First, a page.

BOSTON -- How dare Xander Bogaerts bat sixth and Andrew Benintendi second, some said. The former was an All-Star, the latter's just a rookie.
RED SOX 5, PIRATES 3
- Drellich: Red Sox have chance to build new bullpen model
- Bean: Five opening observations
- Benintendi leads Red Sox to Opening Day victory
- Jackie Bradley Jr. alleviates the skepticism
- Gronk and Brady steal the show
- Box score
It was OK on Day 1, now, wasn't it?
Presumptive American League Rookie of the Year Andrew Benintendi hit the Sox’ first home run of 2017 in a 5-3 win over the Pittsburgh Pirates, delivering the big blow in a five-run fifth inning Monday afternoon at Fenway, a three-run shot.
Entering his second season but still technically a rookie, Benintendi bulked up some over the winter, adding 15-20 pounds to a small frame and sweet swing — and it paid off, for both him and manager John Farrell. Farrell showed confidence in Benintendi by putting him in the two-hole to start the season, and Benintendi didn't disappoint.
With two out in the fifth, the left fielder drilled a 2-and-2 belt-high fastball from Pittsburgh’s Gerrit Cole out to right field, into the visitor’s bullpen. That put the Sox ahead 5-0.
"Fastball in. I thought the wind was going to hold it up a little bit," Benintendi said. "I was fortunate enough for it to go over."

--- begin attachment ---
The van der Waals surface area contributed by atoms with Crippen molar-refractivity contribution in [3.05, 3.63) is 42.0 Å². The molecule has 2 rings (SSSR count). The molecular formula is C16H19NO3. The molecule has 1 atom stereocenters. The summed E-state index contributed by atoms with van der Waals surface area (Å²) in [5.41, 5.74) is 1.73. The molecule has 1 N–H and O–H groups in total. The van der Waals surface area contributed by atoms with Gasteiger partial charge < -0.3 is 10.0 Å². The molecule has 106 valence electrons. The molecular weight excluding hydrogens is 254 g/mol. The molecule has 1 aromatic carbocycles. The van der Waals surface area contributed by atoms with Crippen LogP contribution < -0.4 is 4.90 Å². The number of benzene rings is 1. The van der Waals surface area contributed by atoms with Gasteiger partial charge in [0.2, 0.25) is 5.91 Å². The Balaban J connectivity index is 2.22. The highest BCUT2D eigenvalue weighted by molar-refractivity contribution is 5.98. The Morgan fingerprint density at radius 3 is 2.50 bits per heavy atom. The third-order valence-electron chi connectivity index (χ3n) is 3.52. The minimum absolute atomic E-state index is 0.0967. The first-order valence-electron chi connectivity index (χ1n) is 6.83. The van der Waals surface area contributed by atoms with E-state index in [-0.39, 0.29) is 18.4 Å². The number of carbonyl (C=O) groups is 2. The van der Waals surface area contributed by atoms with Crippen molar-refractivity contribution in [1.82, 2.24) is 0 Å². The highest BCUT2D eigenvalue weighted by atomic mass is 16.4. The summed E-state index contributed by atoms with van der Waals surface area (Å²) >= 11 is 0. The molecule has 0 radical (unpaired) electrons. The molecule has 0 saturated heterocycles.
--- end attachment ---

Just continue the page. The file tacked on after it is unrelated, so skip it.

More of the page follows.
Benintendi pointed toward his parents in the stands as he rounded the bases.
The rally began with the bottom of the lineup up with none on and two out. Cole, throwing 99 mph at times on Fenway’s radar gun, was cruising when Jackie Bradley Jr. smoked a triple off the wall in right field, just barely missing a home run.
That brought up Pablo Sandoval in Sandoval’s first big spot on what just might be a redemption tour.
Sandoval didn’t exactly smoke one, hitting a grounder the other way, into the hole on the left side. But these days, he’s just fast enough to leg such a hit out.
With a stroke (bunt?) of brilliance facing an overshift, Sandy Leon dropped one down for another single, putting two on for Dustin Pedroia.
"He’s a guy that’s going to get a number of shifts against (him), particularly left-handed," Farrell said of his switch-hitting catcher. "It’s something he did a couple of times in spring training. That’s an attack on Sandy’s part that he’s worked on and it worked here today."
Pedroia’s RBI-single plated Sandoval from second for a 2-0 lead and set up Benintendi’s shot.
Benintendi also made a key defensive play in the seventh, snaring a bases-loaded line drive that seemed destined to sail over his head.